Posted: 2021-04-12 16:55:09 By: thebay
Until 2020, Shauna and I were a part of the ever-shrinking number of viewers who did not subscribe to Netflix. We succumbed to the Great Satan of video platforms about 6 months ago, when the pandemic had relentlessly shot down our social life. It became apparent we'd be spending more time in our home, and while we do read, listen to Hunters Bay Radio, and do other things, we enjoy video entertainment as well. I've admitted that I used to love really bad reality television shows but, after copious amounts of therapy, I've all but weaned myself from reality in general. Now, Shauna and I have opened ourselves up to the vast universe of on-demand television. For nostalgia, I still love old sitcoms, and with platforms like Netflix and Prime, I'm like a kid in a candy store. I just watched an old episode of "Petticoat Junction", and a few weeks ago, treated myself to the very first episode of "My Favorite Martian". I just love the retractable antennae.
Do you remember the days when on-demand video did not exist and Netflix DVDs had to be delivered by mail? After watching them, they had to be returned by mail. To me, that seemed like a lot of trouble. Back in the Stone Ages, when people still used VCRs, I relied upon our local Blockbuster video store in Buffalo for my video rentals. Things certainly have changed. Now that we have this new (to us) viewing option, we are somewhat overwhelmed by our choices. So far, we have binge-watched entire seasons of several TV shows we never saw the first time around, documentaries, musical concerts, and have seen dozens of movies, even though some of them were quite terrible.
Recently, we have been enjoying a show called "Comedians In Cars Getting Coffee" hosted by comedian Jerry Seinfeld. The premise is clever, especially if you are a car lover. In each half hour segment, Seinfeld picks up a celebrity comedian in a different vintage car, then drives him or her to a restaurant where they chat over coffee. The cars range from exotic 1970's Italian sports cars to beat up VW vans, but there is always a story behind why Seinfeld chose any given vehicle. The conversations Seinfeld has with his guests, both in the cars and later in the restaurants, have captured our interest. Shauna and I feel as if we're listening to private conversations between two celebrities, and it is revealing to hear what they say when they are not performing. Some of the guests are writers, some are stand-up comedians, some are movie stars, and they all say funny things. It's a little like what I imagine it would be like to have lunch at the Friar's Club, listening to professional comedians discuss their craft. The guests on "Comedians In Cars Getting Coffee", like the cars, vary considerably, the interviews are often quite revealing, and seem unscripted. Some notable episodes featured David Letterman, Amy Schumer, Don Rickles, Bill Maher, Kevin Hart, Carl Reiner, Will Ferrell, Tina Fey, et al. While I've always admired those people because they excel in the art of comedy, I felt as if I learned something new about them listening to them talk shop and speak about their personal lives with another comedian. Humorous people are almost always complicated, and it's fascinating to get some insight into the personalities that make us laugh.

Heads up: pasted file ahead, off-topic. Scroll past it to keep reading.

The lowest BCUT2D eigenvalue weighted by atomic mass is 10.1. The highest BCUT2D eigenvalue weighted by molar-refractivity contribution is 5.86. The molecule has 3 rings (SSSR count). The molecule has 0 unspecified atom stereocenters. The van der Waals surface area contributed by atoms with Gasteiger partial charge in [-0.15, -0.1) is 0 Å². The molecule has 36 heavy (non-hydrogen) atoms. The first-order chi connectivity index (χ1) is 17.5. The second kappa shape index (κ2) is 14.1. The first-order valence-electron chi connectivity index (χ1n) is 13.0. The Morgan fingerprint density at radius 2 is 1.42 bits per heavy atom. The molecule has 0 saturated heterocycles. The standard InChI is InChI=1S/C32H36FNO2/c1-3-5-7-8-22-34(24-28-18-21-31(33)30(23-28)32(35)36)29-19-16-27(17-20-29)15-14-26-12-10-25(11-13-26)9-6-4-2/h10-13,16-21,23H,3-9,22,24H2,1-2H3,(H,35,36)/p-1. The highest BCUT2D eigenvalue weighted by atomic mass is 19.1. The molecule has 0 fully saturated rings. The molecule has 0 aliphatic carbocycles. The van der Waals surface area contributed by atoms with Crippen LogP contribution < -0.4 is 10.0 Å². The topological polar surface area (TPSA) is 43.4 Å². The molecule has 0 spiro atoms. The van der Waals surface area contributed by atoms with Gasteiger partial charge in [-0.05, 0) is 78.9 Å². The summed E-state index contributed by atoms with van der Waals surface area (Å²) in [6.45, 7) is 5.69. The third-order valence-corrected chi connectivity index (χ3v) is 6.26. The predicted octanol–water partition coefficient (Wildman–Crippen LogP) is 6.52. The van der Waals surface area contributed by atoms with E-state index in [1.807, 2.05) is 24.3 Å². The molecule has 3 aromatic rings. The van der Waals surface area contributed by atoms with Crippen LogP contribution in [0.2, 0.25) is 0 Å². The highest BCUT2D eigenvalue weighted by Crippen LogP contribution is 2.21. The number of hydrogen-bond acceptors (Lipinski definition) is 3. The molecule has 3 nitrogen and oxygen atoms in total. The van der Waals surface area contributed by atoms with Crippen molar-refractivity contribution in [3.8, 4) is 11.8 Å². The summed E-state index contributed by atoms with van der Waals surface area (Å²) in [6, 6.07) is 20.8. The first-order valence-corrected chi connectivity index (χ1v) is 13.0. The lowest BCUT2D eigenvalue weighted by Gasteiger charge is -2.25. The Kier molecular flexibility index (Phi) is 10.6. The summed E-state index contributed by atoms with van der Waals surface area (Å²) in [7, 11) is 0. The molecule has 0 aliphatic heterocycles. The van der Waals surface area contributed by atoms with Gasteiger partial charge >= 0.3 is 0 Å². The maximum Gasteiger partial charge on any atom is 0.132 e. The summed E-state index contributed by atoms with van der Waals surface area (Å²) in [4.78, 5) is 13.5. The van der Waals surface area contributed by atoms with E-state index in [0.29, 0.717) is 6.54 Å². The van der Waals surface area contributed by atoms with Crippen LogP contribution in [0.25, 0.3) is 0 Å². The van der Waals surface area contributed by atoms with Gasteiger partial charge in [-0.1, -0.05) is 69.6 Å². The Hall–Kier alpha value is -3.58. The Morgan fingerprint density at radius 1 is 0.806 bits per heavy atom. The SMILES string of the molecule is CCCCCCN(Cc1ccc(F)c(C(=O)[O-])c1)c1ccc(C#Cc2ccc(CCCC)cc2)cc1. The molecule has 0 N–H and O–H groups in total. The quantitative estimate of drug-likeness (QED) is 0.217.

The most recent episode we watched featured a comedic writer named Barry Marder. It turns out I have read two of his books, but I did not know it, because he goes by the pseudonym Ted L. Nancy. I can't remember where I was introduced to his work, probably in a washroom somewhere, but his humorous writing made me belly laugh immediately. He wrote a series of books entitled "Letters From A Nut" which are basically collections of absurd letters to corporations, sports teams, and municipalities, etc. followed by the responses from the various recipients of said letters. I find the books hilarious. An old friend of Seinfeld's, Marder originally started writing the letters as a gag, but after he received some serious response letters, he realized he was mining comedy gold. I had always assumed Seinfeld or perhaps Larry David wrote the books, because it seemed like their style of humour. In fact, Seinfeld only wrote the introduction to the first book. I learned from the interview that Marder was one of Seinfeld's earlier writers, which now makes sense.
Humour has been a lifeline in these strange times. Thank goodness for on-demand video. While Shauna and I are now booked for our first COVID-19 vaccinations, it will be almost a month before we receive them. I predict that there will be more binge-watching in our immediate future.
Written by Jamie Oppenheimer ©2021 ALL RIGHTS RESERVED